With water threatening to break over the hood, we drove down the river searching for a ford and a way back to dry land. We had come to North Dakota following the trail of the Lewis and Clark expedition. But theirs had been a "boat" expedition-and we were driving our Land Rover.
We'd launched to cross the river on a very muddy public trail. But when we reached the far bank, we were confronted by a "no trespassing" sign. Unable to drive up the muddy trail, we had descended into the river channel, heading towards another ford we had spotted on our map, about a quarter of a mile downriver. Not very far at all, but as we gingerly made our way down the river, it seemed every foot took a minute, every winch-rope length an hour. Pictures of Camel Trophy Land Rovers with water over their hoods kept popping in my head.
As we made our way around a bend, making sure to stay to the outside-the inside of the bend would have collected all the soft sediments-we spotted the ford. The exit ramp was steep, rutted, and very muddy, but huge trees lined the banks. With innumerable winch anchors to choose from, we knew that one way or another we would make it to dry land. With a sigh of relief, I throttled up and got a running start at the muddy bank. We bounced across a couple of ruts, and came to rest about two-thirds of the way up the bank. A couple minutes' work and our Ramsey winch had us on dry trail, and a sign proclaimed that we were now in the Elkhorn Ranch Unit of the Theodore Roosevelt National Park, our long-sought destination.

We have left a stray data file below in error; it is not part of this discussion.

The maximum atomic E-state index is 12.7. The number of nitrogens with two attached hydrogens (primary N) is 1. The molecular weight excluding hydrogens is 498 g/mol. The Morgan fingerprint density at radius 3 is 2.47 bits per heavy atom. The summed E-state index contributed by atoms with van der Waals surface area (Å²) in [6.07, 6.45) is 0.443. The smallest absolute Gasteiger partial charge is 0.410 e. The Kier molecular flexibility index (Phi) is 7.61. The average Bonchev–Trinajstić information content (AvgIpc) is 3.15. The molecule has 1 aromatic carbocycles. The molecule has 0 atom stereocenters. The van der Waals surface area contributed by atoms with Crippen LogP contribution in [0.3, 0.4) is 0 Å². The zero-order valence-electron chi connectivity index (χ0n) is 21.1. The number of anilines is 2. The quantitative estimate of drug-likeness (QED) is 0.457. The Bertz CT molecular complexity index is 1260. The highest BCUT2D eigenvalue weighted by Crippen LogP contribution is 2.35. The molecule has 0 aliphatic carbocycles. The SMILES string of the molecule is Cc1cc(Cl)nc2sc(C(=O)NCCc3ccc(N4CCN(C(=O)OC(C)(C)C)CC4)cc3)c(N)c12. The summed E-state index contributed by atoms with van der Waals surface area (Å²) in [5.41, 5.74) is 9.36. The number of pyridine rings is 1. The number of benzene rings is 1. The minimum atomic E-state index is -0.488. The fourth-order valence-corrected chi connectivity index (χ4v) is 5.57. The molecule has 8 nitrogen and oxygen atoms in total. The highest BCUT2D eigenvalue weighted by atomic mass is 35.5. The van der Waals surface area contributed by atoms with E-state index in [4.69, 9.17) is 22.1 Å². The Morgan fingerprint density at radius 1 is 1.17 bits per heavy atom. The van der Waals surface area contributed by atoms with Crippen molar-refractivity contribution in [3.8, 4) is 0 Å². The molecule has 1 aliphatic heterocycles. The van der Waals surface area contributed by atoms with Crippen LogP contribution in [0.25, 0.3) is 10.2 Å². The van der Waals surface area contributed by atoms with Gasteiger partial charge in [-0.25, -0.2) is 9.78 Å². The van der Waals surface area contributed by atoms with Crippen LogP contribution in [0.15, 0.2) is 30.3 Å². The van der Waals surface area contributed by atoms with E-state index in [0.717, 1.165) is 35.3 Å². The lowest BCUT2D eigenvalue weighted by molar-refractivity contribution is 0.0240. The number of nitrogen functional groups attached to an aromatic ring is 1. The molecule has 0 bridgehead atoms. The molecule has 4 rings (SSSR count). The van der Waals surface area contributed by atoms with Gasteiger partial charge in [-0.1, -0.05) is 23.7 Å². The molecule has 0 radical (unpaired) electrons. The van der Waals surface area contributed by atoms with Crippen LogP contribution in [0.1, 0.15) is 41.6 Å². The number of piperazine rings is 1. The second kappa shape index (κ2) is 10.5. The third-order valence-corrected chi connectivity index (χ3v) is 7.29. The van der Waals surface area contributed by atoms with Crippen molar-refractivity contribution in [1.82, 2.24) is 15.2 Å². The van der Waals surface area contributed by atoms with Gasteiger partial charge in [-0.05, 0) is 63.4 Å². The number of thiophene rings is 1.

Before becoming our 26th president in 1901, Theodore Roosevelt spent time in the Badlands of North Dakota. It was here, on the banks of the Little Missouri River, that TR sought solitude and solace after losing his wife and mother on the same day in 1884. All fall and early winter, his ranch managers felled cottonwoods, and by the following spring, a handsome ranch house stood along the gently flowing river. Roosevelt felt at peace in the Badlands. He noted that although the land looked just like Lewis and Clark had described it over 80 years earlier, things were changing. The buffalo herds that "stretched from horizon to horizon" were disappearing, as were the grizzly bear, mountain lion, mountain sheep, antelope, and beaver. He saw firsthand how a bountiful land could become "a mere barren waste ... [that] looked as if it had been shaved with a razor" by overgrazing. TR's experiences in the Badlands deeply influenced his views on conservation, leading him to become America's first and perhaps greatest conservation president.
Foundation stones are all that remain of the ranch house. But standing in the cool shade of the cottonwoods, listening to the gentle rustling of their leaves, and looking across the Little Missouri at the lush grass-covered hills, we too could understand the magic of this place. As we bid farewell to the Ranch, we gave TR our thanks for his vision of preserving the land and its inhabitants. After all, we spend most of our time exploring the public lands he helped create and preserve for all people.
"... the wilderness, selected portions of it have been kept here and there in a state of nature, not merely for the sake of preserving the forests and the water, but for the sake of preserving all its beauties and wonders unspoiled by greedy and short-sighted vandalism."